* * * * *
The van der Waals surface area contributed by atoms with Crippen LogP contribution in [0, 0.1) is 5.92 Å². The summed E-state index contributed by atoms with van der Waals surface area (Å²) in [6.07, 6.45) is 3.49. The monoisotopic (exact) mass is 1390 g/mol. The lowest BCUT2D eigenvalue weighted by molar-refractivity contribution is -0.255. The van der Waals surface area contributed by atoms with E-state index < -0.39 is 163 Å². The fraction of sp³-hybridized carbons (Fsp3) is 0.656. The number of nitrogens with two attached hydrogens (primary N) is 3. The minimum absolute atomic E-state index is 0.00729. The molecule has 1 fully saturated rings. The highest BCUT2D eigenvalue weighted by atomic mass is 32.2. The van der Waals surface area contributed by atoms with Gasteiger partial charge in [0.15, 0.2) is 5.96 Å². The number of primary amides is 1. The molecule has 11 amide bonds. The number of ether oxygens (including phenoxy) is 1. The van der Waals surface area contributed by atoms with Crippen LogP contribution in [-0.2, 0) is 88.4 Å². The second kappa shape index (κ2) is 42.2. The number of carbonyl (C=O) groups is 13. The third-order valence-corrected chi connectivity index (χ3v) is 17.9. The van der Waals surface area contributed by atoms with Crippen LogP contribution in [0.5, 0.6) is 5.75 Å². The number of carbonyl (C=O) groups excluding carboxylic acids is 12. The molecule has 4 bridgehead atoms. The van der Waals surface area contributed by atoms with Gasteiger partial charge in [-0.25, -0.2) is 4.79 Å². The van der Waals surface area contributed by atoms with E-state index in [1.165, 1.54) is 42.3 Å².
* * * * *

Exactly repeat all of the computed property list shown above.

The van der Waals surface area contributed by atoms with Crippen LogP contribution in [0, 0.1) is 5.92 Å². The summed E-state index contributed by atoms with van der Waals surface area (Å²) in [6.07, 6.45) is 3.49. The monoisotopic (exact) mass is 1390 g/mol. The lowest BCUT2D eigenvalue weighted by molar-refractivity contribution is -0.255. The van der Waals surface area contributed by atoms with E-state index < -0.39 is 163 Å². The fraction of sp³-hybridized carbons (Fsp3) is 0.656. The number of nitrogens with two attached hydrogens (primary N) is 3. The minimum absolute atomic E-state index is 0.00729. The molecule has 1 fully saturated rings. The highest BCUT2D eigenvalue weighted by atomic mass is 32.2. The van der Waals surface area contributed by atoms with Gasteiger partial charge in [0.15, 0.2) is 5.96 Å². The number of primary amides is 1. The molecule has 11 amide bonds. The number of ether oxygens (including phenoxy) is 1. The van der Waals surface area contributed by atoms with Crippen LogP contribution in [-0.2, 0) is 88.4 Å². The second kappa shape index (κ2) is 42.2. The number of carbonyl (C=O) groups is 13. The third-order valence-corrected chi connectivity index (χ3v) is 17.9. The van der Waals surface area contributed by atoms with Crippen LogP contribution in [0.5, 0.6) is 5.75 Å². The number of carbonyl (C=O) groups excluding carboxylic acids is 12. The molecule has 4 bridgehead atoms. The van der Waals surface area contributed by atoms with Gasteiger partial charge in [-0.25, -0.2) is 4.79 Å². The van der Waals surface area contributed by atoms with E-state index in [1.165, 1.54) is 42.3 Å².